The Oneida Daily Dispatch (Oneida, NY)

How do I make it right after cheating on my boyfriend?


DEAR ANNIE >> My boyfriend and

I have been together for six years now. Two years ago, I cheated on him, and he found out shortly after when he looked at my phone and saw that I was texting the other guy. At the time, I panicked and said that my best friend, “Deb,” had been using my phone. I then reached out to Deb and begged her to cover for me and lie if my boyfriend asked her about it. She did, and he bought the excuse. But a few weeks later, I confessed the truth to him, including the fact that Deb had covered up for me. We’ve been trying to work past this ever since. I feel awful about my infidelity. It has affected me in ways I never thought it would, just as I know it’s affected him very deeply, too. It worsened my depression and anxiety.

On top of the shame I feel for cheating, I have been unable to spend as much time as I’d like with Deb. My boyfriend wants nothing to do with her. Anytime she comes up in conversati­on, he says that she’s fake or a liar. He refuses to hang out with her. This woman has been my best friend for 23 years, and she’s very important to me. But he hates it when I spend time with her.

I know that this is all my fault. Annie, what can I do to make it right?

— Regretful Girlfriend

DEAR REGRETFUL >> It sounds as though your boyfriend has some unresolved feelings over your cheating and he’s taking them out on your friend. If you really care about each other, enlist the help of a couples therapist to work through these issues in a healthy way. Otherwise, you’ll forever feel guilty; he’ll forever feel angry; and the two of you will rack up toxic levels of resentment.

DEAR ANNIE >> Your advice to “Believe in Love” was spot on as far as “being single is better than being with someone who doesn’t want you.”

When on the receiving end of a breakup, it can be hard to understand how your ex can move on so quickly, and we start to overanalyz­e every little thing that may or may not have contribute­d to the breakup. “Believe in Love” said, “He’s turned to stone and has no remorse.” She also asks, “How did this man forget me so quickly?”

It’s important to realize the process, for him, started long before he actually spoke the words. It could have been something he’d been thinking about for months, planning the how and where he would break up with her. And all that while, he’s been disengagin­g emotionall­y and mentally. That is why he has moved on quickly, because the process for him started a long time ago.

— Stuart I.

DEAR STUART >> Astute point. And having that context might make it just a little bit easier for the one broken up with to accept.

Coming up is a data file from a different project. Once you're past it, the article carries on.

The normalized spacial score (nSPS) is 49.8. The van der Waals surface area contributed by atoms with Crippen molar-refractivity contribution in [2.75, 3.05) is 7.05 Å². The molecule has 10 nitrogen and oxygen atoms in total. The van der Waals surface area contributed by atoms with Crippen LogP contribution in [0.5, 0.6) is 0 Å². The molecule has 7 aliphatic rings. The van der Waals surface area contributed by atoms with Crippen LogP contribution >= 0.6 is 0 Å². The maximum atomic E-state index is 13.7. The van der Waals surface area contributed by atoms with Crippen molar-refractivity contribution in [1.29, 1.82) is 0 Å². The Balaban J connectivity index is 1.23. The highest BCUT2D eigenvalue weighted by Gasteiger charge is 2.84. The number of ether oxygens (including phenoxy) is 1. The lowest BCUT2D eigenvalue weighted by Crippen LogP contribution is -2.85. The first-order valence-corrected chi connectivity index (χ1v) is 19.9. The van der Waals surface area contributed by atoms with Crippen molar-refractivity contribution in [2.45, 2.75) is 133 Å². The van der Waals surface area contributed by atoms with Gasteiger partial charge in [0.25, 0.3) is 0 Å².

DEAR ANNIE >> Using the word “lost” for someone who has died is a word that we learned not to use in our bereavemen­t group. Our loved ones are not lost. It makes a grieving family member have a very negative emotion.

— Daphne K., Vancouver,


DEAR DAPHNE >> The phrasing is so automatic that I’d never given much considerat­ion to its connotatio­ns. I really appreciate your bringing it to my attention, and it’s something I’ll be more cognizant of in the future.

DEAR ANNIE >> I have been working at the same company for 12 years, and I haven’t gotten a raise in five years. I never got in the habit of asking for them, because they used to give me a small salary bump every other year. But that petered out when a new CEO took over.

A few months ago, I was at lunch with two co-workers when the subject of salaries came up. I asked them if they’d received any pay bumps in the past few years, and they both said that they had. This gave me the guts I needed to ask my supervisor to meet with me. I presented a list of my accomplish­ments over the past four years and said that I believed I had earned a raise. He said that pretty much no one was getting raises anymore, at which point I tentativel­y mentioned (without naming names) that I’d heard some other employees had received raises. He got visibly angry and told me that I should never discuss my salary with another employee at the company and asked me to leave his office immediatel­y. After that, I dropped the issue. But now I’m wishing I’d pushed back and am considerin­g asking him for another meeting. Am I crazy?

— Taken for Granted

DEAR TAKEN >> It’s a violation of the National Labor Relations Act for employers to forbid employees from discussing their wages. Contact the National Labor Relations Board at 1-844-762-6572 for guidance on what recourse you may have. Whatever comes of that, it might be time to dust off that resume. Because, beyond being illegal, your boss’s behavior is just plain old disrespect­ful. You’d be better off working for a company that recognizes your worth.

“Ask Me Anything: A Year of Advice From Dear Annie” is out now! Annie Lane’s debut book — featuring favorite columns on love, friendship, family and etiquette — is available as a paperback and e-book. Visit http:// www.creatorspu­blishing. com for more informatio­n. Send your questions for Annie Lane to dearannie@

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